While it is well-established in the sport psychology literature that setting goals is an instrumental part of athletic success, the importance of setting small, daily, “micro-goals” sometimes gets overlooked. When I conduct seminars on goal setting, often the athletes I work with tend to over-focus on the long-term goals (i.e. making an all star team), while the small steps toward the long-term goal are taken for granted, overlooked, or even devalued altogether. Perhaps the thinking is that because these daily goals seem so insignificant on the surface, they are of little overall value when it comes to achieving long-term goals. This is faulty thinking, however, as daily goals may be the most important of all goals.
What are micro-goals?
Before I give examples of micro-goals, I want to first build a case for why they are so important. Aside from the fact that completing daily goals leads to the achieving of long-term goals, people who focus on daily goals also enjoy better confidence, focus, motivation, discipline, responsibility, and sense of work ethic. Sure, it might seem like on the surface that setting a goal to be 10 minutes early to all appointments (including practices) is relatively trivial, the reality is that it reflects solid time management — a desirable trait for all of us to master.
A short list of daily, or micro-goals, include:
- Having a positive attitude
- Being well rested, nourished, and hydrated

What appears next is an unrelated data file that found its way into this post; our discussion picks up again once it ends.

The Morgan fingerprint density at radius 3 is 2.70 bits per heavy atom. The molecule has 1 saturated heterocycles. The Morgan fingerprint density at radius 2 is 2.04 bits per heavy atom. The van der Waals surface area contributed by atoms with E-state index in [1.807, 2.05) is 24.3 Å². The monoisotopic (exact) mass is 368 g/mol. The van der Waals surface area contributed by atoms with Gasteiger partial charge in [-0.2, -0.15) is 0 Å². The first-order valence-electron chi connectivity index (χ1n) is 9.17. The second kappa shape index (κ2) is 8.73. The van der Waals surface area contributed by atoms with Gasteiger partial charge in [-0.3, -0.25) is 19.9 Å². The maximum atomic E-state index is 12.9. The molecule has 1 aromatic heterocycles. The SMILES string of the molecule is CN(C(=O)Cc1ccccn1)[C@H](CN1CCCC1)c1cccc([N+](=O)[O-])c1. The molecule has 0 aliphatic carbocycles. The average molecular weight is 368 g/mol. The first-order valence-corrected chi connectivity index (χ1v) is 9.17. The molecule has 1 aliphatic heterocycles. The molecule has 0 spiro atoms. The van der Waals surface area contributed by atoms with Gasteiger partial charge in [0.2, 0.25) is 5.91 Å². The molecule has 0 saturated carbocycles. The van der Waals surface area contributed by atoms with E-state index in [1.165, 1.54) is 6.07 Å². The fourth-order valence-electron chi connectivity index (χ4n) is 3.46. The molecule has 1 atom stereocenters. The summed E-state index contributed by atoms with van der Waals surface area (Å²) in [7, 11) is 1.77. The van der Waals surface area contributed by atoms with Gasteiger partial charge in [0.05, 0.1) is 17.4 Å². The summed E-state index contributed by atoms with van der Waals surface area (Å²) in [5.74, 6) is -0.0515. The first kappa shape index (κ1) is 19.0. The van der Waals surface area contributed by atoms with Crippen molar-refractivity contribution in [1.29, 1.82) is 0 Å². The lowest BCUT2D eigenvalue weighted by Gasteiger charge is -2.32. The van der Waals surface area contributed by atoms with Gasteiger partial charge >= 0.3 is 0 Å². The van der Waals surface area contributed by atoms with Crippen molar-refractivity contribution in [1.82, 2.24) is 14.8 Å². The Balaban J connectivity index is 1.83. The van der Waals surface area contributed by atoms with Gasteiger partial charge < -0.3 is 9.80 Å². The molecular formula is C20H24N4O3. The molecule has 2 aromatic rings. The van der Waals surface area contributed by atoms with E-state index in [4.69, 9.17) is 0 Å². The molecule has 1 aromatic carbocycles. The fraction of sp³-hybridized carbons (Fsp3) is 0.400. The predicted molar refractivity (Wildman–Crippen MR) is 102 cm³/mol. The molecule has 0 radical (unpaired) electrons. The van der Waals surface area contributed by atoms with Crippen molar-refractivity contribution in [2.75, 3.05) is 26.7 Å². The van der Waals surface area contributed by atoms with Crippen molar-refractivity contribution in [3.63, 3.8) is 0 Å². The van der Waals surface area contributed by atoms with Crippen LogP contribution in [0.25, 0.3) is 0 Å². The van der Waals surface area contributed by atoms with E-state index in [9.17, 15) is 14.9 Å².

- Having all homework assignments completes
- Updating journal on goal progress
- Communicating with teachers, parents, coaches, and anyone else important
- Managing injuries
- Creating pockets of down-time to recharge energy
Putting it all together…
The science of goal setting relies on individuals setting specific, measurable, controllable goals that include long-, mid-, short-, and daily-goals. In essence, by taking this approach you are developing a virtual road map to follow to success. Yes, the daily goals might seem insignificant on the surface, but checking off these little life tasks each day lead to greater self-confidence, and studies show the more confident we are the better we perform in life.
If you are a sports parent or coach, take time to sit down with the kids in your life and model successful goal setting by being explicit about the importance of small, daily tasks. Remember, all great life accomplishments started with one small step, hence the reason for the importance of daily, micro-goals.
Check out The Mental Toughness Guide to Athletic Success (pictured left) for more help with the topic of goal setting.